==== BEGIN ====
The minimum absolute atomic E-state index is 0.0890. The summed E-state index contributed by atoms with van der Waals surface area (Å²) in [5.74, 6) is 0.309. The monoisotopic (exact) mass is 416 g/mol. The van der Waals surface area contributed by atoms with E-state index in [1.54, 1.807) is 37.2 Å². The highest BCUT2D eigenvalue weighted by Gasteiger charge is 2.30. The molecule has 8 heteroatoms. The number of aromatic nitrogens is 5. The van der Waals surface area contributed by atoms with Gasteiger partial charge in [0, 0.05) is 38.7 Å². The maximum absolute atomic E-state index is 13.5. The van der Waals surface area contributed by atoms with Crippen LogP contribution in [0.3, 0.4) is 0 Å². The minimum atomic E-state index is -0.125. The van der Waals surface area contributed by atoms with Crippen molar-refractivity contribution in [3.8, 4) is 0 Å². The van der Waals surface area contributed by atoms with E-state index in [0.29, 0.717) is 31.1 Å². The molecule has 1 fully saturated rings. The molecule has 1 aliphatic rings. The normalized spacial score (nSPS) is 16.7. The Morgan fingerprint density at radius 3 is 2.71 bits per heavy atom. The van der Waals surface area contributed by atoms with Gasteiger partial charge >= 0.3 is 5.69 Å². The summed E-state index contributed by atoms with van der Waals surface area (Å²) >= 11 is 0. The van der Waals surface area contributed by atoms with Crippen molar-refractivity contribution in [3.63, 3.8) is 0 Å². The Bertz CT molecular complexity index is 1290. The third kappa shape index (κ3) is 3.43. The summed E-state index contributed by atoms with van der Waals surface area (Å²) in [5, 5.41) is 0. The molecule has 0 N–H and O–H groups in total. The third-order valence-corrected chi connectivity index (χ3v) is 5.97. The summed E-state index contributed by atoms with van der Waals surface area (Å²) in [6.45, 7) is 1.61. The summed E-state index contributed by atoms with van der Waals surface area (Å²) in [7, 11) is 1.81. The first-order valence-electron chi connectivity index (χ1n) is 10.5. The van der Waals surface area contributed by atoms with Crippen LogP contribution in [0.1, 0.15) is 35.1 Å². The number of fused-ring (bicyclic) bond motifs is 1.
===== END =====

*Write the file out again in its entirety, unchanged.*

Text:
The minimum absolute atomic E-state index is 0.0890. The summed E-state index contributed by atoms with van der Waals surface area (Å²) in [5.74, 6) is 0.309. The monoisotopic (exact) mass is 416 g/mol. The van der Waals surface area contributed by atoms with E-state index in [1.54, 1.807) is 37.2 Å². The highest BCUT2D eigenvalue weighted by Gasteiger charge is 2.30. The molecule has 8 heteroatoms. The number of aromatic nitrogens is 5. The van der Waals surface area contributed by atoms with Gasteiger partial charge in [0, 0.05) is 38.7 Å². The maximum absolute atomic E-state index is 13.5. The van der Waals surface area contributed by atoms with Crippen LogP contribution in [0.3, 0.4) is 0 Å². The minimum atomic E-state index is -0.125. The van der Waals surface area contributed by atoms with Crippen molar-refractivity contribution in [3.8, 4) is 0 Å². The van der Waals surface area contributed by atoms with E-state index in [0.29, 0.717) is 31.1 Å². The molecule has 1 fully saturated rings. The molecule has 1 aliphatic rings. The normalized spacial score (nSPS) is 16.7. The Morgan fingerprint density at radius 3 is 2.71 bits per heavy atom. The van der Waals surface area contributed by atoms with Gasteiger partial charge >= 0.3 is 5.69 Å². The summed E-state index contributed by atoms with van der Waals surface area (Å²) >= 11 is 0. The van der Waals surface area contributed by atoms with Crippen molar-refractivity contribution in [3.63, 3.8) is 0 Å². The Bertz CT molecular complexity index is 1290. The third kappa shape index (κ3) is 3.43. The summed E-state index contributed by atoms with van der Waals surface area (Å²) in [5, 5.41) is 0. The molecule has 0 N–H and O–H groups in total. The third-order valence-corrected chi connectivity index (χ3v) is 5.97. The summed E-state index contributed by atoms with van der Waals surface area (Å²) in [6.45, 7) is 1.61. The summed E-state index contributed by atoms with van der Waals surface area (Å²) in [7, 11) is 1.81. The first-order valence-electron chi connectivity index (χ1n) is 10.5. The van der Waals surface area contributed by atoms with Crippen LogP contribution in [0.1, 0.15) is 35.1 Å². The number of fused-ring (bicyclic) bond motifs is 1.